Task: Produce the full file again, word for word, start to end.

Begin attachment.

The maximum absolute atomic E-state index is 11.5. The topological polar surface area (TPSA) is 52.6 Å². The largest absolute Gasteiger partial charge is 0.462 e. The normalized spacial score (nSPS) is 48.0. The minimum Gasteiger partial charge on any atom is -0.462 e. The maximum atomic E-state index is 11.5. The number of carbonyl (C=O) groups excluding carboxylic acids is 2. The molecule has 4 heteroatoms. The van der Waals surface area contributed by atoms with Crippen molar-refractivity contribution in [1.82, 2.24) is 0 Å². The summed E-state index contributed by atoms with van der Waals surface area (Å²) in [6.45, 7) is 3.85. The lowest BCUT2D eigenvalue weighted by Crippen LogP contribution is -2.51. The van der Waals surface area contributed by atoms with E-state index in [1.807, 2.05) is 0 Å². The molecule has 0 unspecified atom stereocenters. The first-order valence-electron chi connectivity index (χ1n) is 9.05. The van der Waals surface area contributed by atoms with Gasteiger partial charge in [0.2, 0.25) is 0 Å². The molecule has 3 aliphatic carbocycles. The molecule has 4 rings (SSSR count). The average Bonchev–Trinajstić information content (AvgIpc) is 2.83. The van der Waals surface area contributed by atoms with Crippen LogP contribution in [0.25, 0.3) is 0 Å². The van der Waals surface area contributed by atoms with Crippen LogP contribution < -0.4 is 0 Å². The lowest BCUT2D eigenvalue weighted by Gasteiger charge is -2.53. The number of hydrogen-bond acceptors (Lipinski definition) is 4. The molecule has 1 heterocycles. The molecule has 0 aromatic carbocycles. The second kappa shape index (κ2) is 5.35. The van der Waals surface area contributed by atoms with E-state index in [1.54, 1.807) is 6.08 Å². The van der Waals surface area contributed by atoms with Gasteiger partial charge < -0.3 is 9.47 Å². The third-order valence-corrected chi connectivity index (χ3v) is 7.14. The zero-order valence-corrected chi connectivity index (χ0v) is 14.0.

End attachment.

The maximum absolute atomic E-state index is 11.5. The topological polar surface area (TPSA) is 52.6 Å². The largest absolute Gasteiger partial charge is 0.462 e. The normalized spacial score (nSPS) is 48.0. The minimum Gasteiger partial charge on any atom is -0.462 e. The maximum atomic E-state index is 11.5. The number of carbonyl (C=O) groups excluding carboxylic acids is 2. The molecule has 4 heteroatoms. The van der Waals surface area contributed by atoms with Crippen molar-refractivity contribution in [1.82, 2.24) is 0 Å². The summed E-state index contributed by atoms with van der Waals surface area (Å²) in [6.45, 7) is 3.85. The lowest BCUT2D eigenvalue weighted by Crippen LogP contribution is -2.51. The van der Waals surface area contributed by atoms with E-state index in [1.807, 2.05) is 0 Å². The molecule has 0 unspecified atom stereocenters. The first-order valence-electron chi connectivity index (χ1n) is 9.05. The van der Waals surface area contributed by atoms with Gasteiger partial charge in [0.2, 0.25) is 0 Å². The molecule has 3 aliphatic carbocycles. The molecule has 4 rings (SSSR count). The average Bonchev–Trinajstić information content (AvgIpc) is 2.83. The van der Waals surface area contributed by atoms with Crippen LogP contribution in [0.25, 0.3) is 0 Å². The van der Waals surface area contributed by atoms with Crippen LogP contribution < -0.4 is 0 Å². The lowest BCUT2D eigenvalue weighted by Gasteiger charge is -2.53. The number of hydrogen-bond acceptors (Lipinski definition) is 4. The molecule has 1 heterocycles. The molecule has 0 aromatic carbocycles. The second kappa shape index (κ2) is 5.35. The van der Waals surface area contributed by atoms with E-state index in [1.54, 1.807) is 6.08 Å². The van der Waals surface area contributed by atoms with Gasteiger partial charge < -0.3 is 9.47 Å². The third-order valence-corrected chi connectivity index (χ3v) is 7.14. The zero-order valence-corrected chi connectivity index (χ0v) is 14.0.